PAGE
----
- One of the time jump issues is that I wanted to see a little more of how the Crabfeeder was actually staving off an army of dragons and warriors…for three years. This part of the story made zero sense, especially given the time hop. It took these great warriors to come up with that plan?
- Daemon Targaryen is still, by far, the show’s best character and the most interesting one as well. His solo mission tested the boundaries of believe-ability (even in a fantasy show), but it was bad ass. It is weird, however, to see a character be able to do that type of thing in a Game of Thrones story. One of the great aspects of the old series was that this sort of thing would never happen. If an important character was in this predicament, that character would like have died…or at least suffered bad injuries.
- I will say, if you completely suspend your belief (yes, even in a fantasy show), that scene was fun in some ways, but it (again) rushed the climax of a storyline that seemed like it needed more build up.
- The political posturing has become a bit tiresome already, but it is vital to where the story is going, I suppose.
- Another time hop: How did King Viserys go from getting treatment for an unknown disease and looking like crap to being “better” after the time jump? Is he still sick?
- There are some weak parts to the storyline, but it is probably hard as hell to write cohesively when you need to cram so much into a short amount of time.
- I want to stay onboard (and I will), but a lot of things need to be tightened up.
Ah…yes. The new season of Cobra Kai is out and I’ll be diving into that this weekend a bit…will you?
Rings of Power
Given the quality of programming out there, I cannot keep up with it all, so I’ve outsourced Rings of Power to zippy, who did a good job on giving his takes on the series so far. Here you go:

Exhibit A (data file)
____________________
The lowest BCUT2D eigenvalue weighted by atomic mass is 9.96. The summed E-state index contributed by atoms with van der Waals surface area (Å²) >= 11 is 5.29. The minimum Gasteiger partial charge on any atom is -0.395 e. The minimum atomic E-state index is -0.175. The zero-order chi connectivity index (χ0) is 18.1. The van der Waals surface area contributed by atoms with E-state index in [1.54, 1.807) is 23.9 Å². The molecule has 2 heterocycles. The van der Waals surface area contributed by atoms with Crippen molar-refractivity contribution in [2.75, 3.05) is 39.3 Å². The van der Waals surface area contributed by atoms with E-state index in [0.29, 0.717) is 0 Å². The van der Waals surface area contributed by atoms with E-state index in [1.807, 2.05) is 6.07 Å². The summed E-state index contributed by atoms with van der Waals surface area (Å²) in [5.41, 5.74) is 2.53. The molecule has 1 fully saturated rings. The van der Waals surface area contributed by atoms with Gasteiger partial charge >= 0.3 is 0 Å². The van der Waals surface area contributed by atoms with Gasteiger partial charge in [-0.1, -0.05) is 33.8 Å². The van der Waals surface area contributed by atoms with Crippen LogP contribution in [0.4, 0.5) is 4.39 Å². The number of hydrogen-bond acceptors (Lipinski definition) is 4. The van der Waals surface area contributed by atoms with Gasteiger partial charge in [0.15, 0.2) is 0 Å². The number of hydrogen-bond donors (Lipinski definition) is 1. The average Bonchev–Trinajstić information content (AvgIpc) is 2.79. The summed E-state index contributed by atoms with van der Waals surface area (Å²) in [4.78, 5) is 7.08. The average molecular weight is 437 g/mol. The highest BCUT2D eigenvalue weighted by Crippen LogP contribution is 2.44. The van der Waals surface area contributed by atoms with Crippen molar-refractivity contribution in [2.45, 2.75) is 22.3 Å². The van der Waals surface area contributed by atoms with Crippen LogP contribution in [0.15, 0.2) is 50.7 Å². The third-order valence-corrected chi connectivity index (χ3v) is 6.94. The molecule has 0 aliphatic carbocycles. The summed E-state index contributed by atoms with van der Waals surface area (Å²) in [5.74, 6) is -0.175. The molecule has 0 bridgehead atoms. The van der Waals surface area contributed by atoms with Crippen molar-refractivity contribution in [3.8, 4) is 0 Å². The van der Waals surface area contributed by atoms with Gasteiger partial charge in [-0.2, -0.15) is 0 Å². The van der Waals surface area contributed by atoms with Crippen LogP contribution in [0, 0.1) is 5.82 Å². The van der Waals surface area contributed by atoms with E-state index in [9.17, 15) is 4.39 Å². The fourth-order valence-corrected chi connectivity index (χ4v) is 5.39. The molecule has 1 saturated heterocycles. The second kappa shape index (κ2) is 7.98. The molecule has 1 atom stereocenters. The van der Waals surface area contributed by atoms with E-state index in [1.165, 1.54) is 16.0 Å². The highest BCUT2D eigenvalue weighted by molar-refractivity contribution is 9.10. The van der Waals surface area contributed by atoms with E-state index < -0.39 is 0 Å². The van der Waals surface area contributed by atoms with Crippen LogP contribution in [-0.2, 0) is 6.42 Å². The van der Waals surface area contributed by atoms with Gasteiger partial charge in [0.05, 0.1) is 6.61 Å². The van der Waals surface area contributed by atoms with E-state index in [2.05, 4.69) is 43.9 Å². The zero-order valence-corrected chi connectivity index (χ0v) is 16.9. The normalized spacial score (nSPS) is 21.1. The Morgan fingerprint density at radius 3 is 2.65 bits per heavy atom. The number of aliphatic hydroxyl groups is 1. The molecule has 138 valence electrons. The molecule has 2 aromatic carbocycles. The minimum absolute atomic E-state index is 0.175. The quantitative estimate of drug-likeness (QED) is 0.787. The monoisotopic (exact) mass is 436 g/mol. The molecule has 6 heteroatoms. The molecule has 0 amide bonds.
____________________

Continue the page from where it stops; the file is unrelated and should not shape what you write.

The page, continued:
I’m diving into Amazon’s The Rings of Power, the first two episodes of which dropped last week. Spoiler-free until the bullet points:
Where I’m coming from: I enjoyed the Lord of the Rings film trilogy, which were compelling if imperfect, but I was seriously bummed by The Hobbit. I read The Silmarillion long ago, but many things that should not have been forgotten are lost now for me to the sands of time. That said, I was eager to dive back into a big budget, small-screen adaptation of Tolkien’s richly-woven Middle Earth — especially hitherto unexplored corners of it — and so far, I’m not disappointed. Now for my thoughts. Spoilers below, so hold off if you haven’t watched!
- I like the choice of story. In depicting the close of the Second Age and Sauron’s return through the forging of the rings, it’s a timely rumination on the perils of resting on laurels. Past battles are won, complacency has set in among the Elves, but wickedness does not sleep.
- The story is centering around two elves who are pushing back against the tide within their societies: Galadriel, whom we know, and Arondir, a new character for the show. Galadriel is in Lindon, leading a search for Sauron in which nobody believes, and Arondir is in the East, though his company of watch-keeping elves are about to withdraw now that the danger is over. Both are perfectly cast.
- Elrond’s here, too, played by Young Ned Stark (great scene that was). He’s got some involvement with Celebrimbor’s project to forge the three rings, which isn’t quite as interesting to me yet, even if it is the titular storyline.